4 Common Financial Reporting Challenges and How to Tackle Them

Creating timely, accurate, consolidated, and easy-to-digest reports doesn’t have to be a painful experience for FP&A teams.

Office workers working together in a conference room

Stakeholders want self-service: Reporting runs the gamut, from presenting department managers with data on how their actuals compare to budget, to showing board members how expansions or changes in the product mix are impacting margins.

  • Why it matters: Businesses largely run on accurate, timely financial reports, as they are home to critical financial and operational key performance indicators.

Most organizations know that their financial reporting is not as good as it should be. The reasons are many—chief among them is the perception that process improvements are too difficult and take too much time to implement.

But when you put better reporting on the back burner, you put your business at risk. Instead of looking in the rear-view mirror—a static approach to planning that reports on what happened in the past—it’s far more effective for finance teams to look out the windshield and anticipate what’s ahead. 

Let’s take a look at four common financial reporting challenges and how to tackle them:

Challenge 1: Verifying Accuracy

Excel is a great tool. But the static nature of spreadsheets makes it difficult to quickly and consistently produce up-to-date financial reports, which compromises speed and accuracy. Spreadsheets can also create version-control issues when they’re routed for review or verification, hindering efficiency and security.

Even with single-user spreadsheets, lack of a centralized reporting system introduces more inconsistencies in metrics, data, and calculations, forcing finance teams to spend valuable time verifying and validating data. In this situation, it’s especially difficult to conduct variance and comparative reporting—a step that can reveal necessary course corrections. CFOs who automate data gathering can instill a greater level of trust in the data while making it easier to reveal valuable insights.

Excel is a great tool. But the static nature of spreadsheets makes it difficult to quickly and consistently produce up-to-date financial reports, which compromises speed and accuracy.

Challenge 2: Wrestling Data from Multiple Systems

As a finance professional, you’re responsible for generating clear and actionable financial data. Your company’s decision-makers must be able to understand not only the analysis behind the data, but also the actions to consider as a result of that analysis.

But one missing piece of data can prevent stakeholders from getting the insights they need. And with more organizations tracking nonfinancial metrics, corporate reports are including increasing amounts of operational data. Using traditional reporting methods to access and incorporate such information—usually housed outside of finance—creates an additional burden.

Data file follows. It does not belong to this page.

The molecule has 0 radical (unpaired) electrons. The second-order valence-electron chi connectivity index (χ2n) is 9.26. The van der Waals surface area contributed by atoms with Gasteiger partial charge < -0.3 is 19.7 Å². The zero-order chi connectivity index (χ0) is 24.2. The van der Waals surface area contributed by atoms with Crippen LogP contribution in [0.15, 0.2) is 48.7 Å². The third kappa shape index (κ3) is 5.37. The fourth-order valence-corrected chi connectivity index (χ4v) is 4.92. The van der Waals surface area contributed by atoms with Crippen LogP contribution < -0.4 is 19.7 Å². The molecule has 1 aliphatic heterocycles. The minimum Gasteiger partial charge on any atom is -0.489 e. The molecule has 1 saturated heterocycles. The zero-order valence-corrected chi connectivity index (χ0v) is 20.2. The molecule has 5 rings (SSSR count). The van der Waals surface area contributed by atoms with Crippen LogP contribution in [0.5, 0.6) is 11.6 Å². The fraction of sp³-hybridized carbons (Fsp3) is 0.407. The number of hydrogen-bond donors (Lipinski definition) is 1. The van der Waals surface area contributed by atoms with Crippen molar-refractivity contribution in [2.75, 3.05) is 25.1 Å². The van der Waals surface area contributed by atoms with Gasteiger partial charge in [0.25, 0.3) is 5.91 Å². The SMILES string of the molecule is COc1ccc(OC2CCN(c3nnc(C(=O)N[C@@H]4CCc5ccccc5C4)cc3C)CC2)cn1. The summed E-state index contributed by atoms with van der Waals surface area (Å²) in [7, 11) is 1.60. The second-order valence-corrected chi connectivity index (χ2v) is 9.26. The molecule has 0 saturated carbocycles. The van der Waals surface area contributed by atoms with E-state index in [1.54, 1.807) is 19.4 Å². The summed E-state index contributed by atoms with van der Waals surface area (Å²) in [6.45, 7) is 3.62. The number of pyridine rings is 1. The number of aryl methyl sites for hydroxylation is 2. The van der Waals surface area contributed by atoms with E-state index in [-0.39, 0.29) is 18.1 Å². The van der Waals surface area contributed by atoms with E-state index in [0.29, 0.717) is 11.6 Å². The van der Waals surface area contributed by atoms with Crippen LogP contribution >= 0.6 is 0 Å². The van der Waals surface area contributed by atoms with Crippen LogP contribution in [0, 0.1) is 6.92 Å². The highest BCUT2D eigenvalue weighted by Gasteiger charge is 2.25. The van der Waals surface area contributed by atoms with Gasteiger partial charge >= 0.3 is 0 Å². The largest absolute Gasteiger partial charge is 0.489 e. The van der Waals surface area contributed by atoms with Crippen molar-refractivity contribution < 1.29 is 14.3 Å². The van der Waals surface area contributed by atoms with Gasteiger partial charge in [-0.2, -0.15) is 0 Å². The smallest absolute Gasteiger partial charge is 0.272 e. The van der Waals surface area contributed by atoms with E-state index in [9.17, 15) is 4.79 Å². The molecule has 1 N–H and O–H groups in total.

Challenge 3: Lack of Collaboration

Financial reporting should be a collaborative process, with finance and nonfinance managers working together to not only report the numbers, but to also use them to drive insights and take action. But all too often, operating managers don’t have sufficient input or buy-in to the financial planning process, and they aren’t educated about how their decisions can influence overall profitability. For its part, finance isn’t able to offer real performance insights that might truly help managers improve their results because legacy reporting tools don’t enable stakeholder collaboration.

Challenge 4: Data Interpretation

You’ve gathered the data—now you need to analyze and interpret it so you can clearly articulate financial and operational insights. The more the organization understands the story behind the numbers, the greater the chance it has to be data-driven—and the more effective you can be in getting your message across to key stakeholders.

That’s because those outside of finance tend to consume data visually. They seek more than just numbers; they want to understand the impact and implications of the data you present. For those wanting to make good on good intentions, intuitive dashboards and data visualization are a great way to build a story that clearly shows current performance, future trends, and possible scenarios. Ideally, you should choose a dashboard offering that gives finance staff the flexibility to quickly and easily deliver data in a range of formats desired by stakeholders.

What’s the Answer?

To overcome these traditional reporting challenges, you need to go beyond yesterday’s inadequate access to information and limited financial reporting. You need a system that is more sophisticated than a spreadsheet, but not so overly engineered that it takes six months to deploy and requires significant IT involvement.

The solution you choose should deliver financial intelligence that drives improved business performance and accelerates growth. And it should enable an active planning approach to finance—a process that allows finance to shift into a leadership and guiding role, instead of having to focus on static, transactional back-office tasks.

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